Despite the visceral opposition to the Belarusian leader and the country’s political system, the West is hardly eager to strengthen Russia’s position in relations with Belarus, writes Valdai Club Programme Director Ivan Timofeev. This would deprive the Belarusian leadership of room for manoeuvre in its dialogue with Moscow and make Minsk much more dependent. But this is theory. In practice, such sanctions will provide a headache for Russia itself.
The detention in Belarus of a plane operated by the Irish company Ryanair has caused a sharp reaction in the US and the EU. The issue of expanding sanctions was again on the agenda. They may turn out to be even more serious than the restrictive measures introduced last year in response to the situation around the presidential elections.
The approach of Washington and Brussels is defined by several lines of argument which converge at one point. First, the detention of the plane resulted in the arrest of opposition politician Roman Protasevich. The incident reignited the theme of democracy and human rights violations, which have long served as a basis for sanctions. Second, the Western powers proceed from the fact that the aircraft was detained under the false pretext of a terrorist attack threat on board. The statements of the Hamas movement that they were not involved in the events added their share of farce. Third, the detention was carried out with the use of an Air Force fighter, that is, this aspect of the incident can be interpreted as the use of force. History knows a number of examples of such detentions, including the forced landing of Bolivian President Evo Morales’ plane in Vienna in 2013. From a formal point of view, Minsk acted in the interests of national security within Belarusian territory. However, this formality and the existence of precedents are unlikely to play a serious role. In the USA, the incident is understood as a “shocking act” that endangered the lives of passengers and has served as a new reason to condemn Lukashenko for undermining democracy. Similar assessments were given in Brussels and London. Threats of new sanctions were voiced almost immediately. There are five main sanctions risks for Belarus.
The first risk is that of a ban on the use of the territory of Belarus for aircraft transit, a ban on flights to Belarus, as well as on the reception of aircraft from Belarusian airlines. Threats quickly began to shift to a practical level. The leaders of the EU countries called for a ban on flights of Belarusian aircraft in EU airspace. The UK and France have already introduced such measures. Some airlines have cancelled flights through Belarus. The big questions are: how long will such measures last and how unanimous will states and companies be in implementing them? However, it is clear that all this will complicate supply chains, as well as cause economic damage to the country and its partners abroad.
The second risk is that of diplomatic sanctions. In response to the replacement of the state flag of Belarus with the flag of the Belarusian opposition in Riga (with the participation of the Minister of Foreign Affairs of Latvia), Minsk decided to expel all employees of the Latvian embassy. Similar decisions were made in Riga with regard to the employees of the Belarusian embassy.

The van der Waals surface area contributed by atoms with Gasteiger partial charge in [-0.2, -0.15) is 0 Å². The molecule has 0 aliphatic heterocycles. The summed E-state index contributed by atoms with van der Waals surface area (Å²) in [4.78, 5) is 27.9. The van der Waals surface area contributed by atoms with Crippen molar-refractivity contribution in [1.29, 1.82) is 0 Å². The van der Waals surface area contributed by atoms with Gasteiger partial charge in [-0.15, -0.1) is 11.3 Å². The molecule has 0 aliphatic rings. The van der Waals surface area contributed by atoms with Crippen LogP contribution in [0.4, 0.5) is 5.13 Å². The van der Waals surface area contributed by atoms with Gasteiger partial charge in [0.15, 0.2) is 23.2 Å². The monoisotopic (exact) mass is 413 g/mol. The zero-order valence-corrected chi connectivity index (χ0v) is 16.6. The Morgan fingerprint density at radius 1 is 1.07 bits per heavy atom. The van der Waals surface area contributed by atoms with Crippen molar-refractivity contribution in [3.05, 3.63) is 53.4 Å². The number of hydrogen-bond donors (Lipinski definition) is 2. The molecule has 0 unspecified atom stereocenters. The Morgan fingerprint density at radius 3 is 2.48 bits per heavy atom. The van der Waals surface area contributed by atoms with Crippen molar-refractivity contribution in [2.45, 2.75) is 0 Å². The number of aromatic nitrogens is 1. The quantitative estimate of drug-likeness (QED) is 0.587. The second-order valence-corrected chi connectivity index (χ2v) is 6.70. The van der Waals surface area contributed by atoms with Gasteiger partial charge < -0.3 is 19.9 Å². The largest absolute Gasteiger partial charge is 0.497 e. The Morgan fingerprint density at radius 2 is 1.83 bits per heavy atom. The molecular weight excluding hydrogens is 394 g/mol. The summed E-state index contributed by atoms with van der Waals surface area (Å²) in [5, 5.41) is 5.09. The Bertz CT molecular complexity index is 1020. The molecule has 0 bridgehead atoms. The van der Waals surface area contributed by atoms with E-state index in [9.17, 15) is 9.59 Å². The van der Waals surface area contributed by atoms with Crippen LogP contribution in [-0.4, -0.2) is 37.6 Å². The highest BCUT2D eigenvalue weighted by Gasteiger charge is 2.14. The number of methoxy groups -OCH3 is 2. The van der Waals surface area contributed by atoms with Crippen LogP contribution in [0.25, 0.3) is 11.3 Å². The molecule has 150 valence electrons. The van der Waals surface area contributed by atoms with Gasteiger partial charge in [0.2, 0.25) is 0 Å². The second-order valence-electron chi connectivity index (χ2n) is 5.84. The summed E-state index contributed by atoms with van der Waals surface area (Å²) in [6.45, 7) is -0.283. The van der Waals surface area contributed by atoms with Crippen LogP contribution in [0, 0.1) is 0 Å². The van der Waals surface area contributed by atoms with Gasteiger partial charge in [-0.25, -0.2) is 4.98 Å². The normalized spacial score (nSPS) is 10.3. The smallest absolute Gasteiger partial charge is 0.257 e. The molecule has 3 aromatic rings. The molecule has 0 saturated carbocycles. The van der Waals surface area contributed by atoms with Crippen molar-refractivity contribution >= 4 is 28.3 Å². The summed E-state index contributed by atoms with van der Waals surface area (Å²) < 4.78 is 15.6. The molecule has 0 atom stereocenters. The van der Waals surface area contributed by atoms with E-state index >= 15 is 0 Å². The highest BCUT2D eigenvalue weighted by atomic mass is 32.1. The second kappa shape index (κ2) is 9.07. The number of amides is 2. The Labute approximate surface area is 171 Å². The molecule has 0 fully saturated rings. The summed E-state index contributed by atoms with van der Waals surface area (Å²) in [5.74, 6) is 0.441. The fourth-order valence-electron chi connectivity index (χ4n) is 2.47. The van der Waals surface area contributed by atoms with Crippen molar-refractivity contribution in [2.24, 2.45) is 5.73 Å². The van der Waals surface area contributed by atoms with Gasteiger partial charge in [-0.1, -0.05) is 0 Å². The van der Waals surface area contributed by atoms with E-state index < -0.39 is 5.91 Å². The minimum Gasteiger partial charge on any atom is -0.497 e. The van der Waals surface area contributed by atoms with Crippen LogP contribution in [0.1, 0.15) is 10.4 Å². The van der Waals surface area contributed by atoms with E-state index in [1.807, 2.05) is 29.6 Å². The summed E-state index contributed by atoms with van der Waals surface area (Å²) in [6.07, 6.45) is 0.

The third risk is the denial of EU investment programmes. The government of Belarus would hardly receive such assistance even without the incident with the plane. The condition of assistance is a democratic transition in the country.
The fourth risk is another wave of sanctions against Belarusian officials. Such sanctions were widely used in response to the events in 2020. They play a rather symbolic role and do not do much economic harm. Usually they entail visa bans and the freezing of assets. At the same time, their psychological function should not be ignored. Such sanctions are usually aimed to sow discontent among the political elite, betting on its dissatisfaction with the political course of the country’s leadership. The EU may assume that even the security forces may not like to play the role of pariahs.
Finally, the fifth risk is that of blocking sanctions against strategic enterprises. Such sanctions have also been used in the past. A number of large Belarusian enterprises are already in the sanctions list (SDN) of the US Treasury. Most of them have a general license. Previously, such licenses were extended for long periods (up to two years). However, in April, the license was renewed for only a month and a half. It expires on June 2, 2021. Will the US, and after them the EU, carpet bomb the Belarusian economy? The lifting of the exemptions and the renewal of sanctions would cause serious economic damage. However, the threat of such actions will remain inevitable.
The resumption of blocking sanctions against big companies has not yet been discussed loudly. Despite the visceral opposition to the Belarusian leader and the country’s political system, the West is hardly eager to strengthen Russia’s position in relations with Belarus. This would deprive the Belarusian leadership of room for manoeuvre in its dialogue with Moscow and make Minsk much more dependent. But this is theory. In practice, such sanctions will provide a headache for Russia itself. They will hit the economic ties of Belarusian and Russian enterprises. The latter may fear secondary US sanctions. In addition, Belarus is likely to need large-scale economic assistance. The threat of sanctions poses important problems for the Union State of the Russian Federation and the Republic of Belarus. Among them is the creation of payment mechanisms that would ensure uninterrupted economic ties in the event of an aggravation of the sanctions pressure.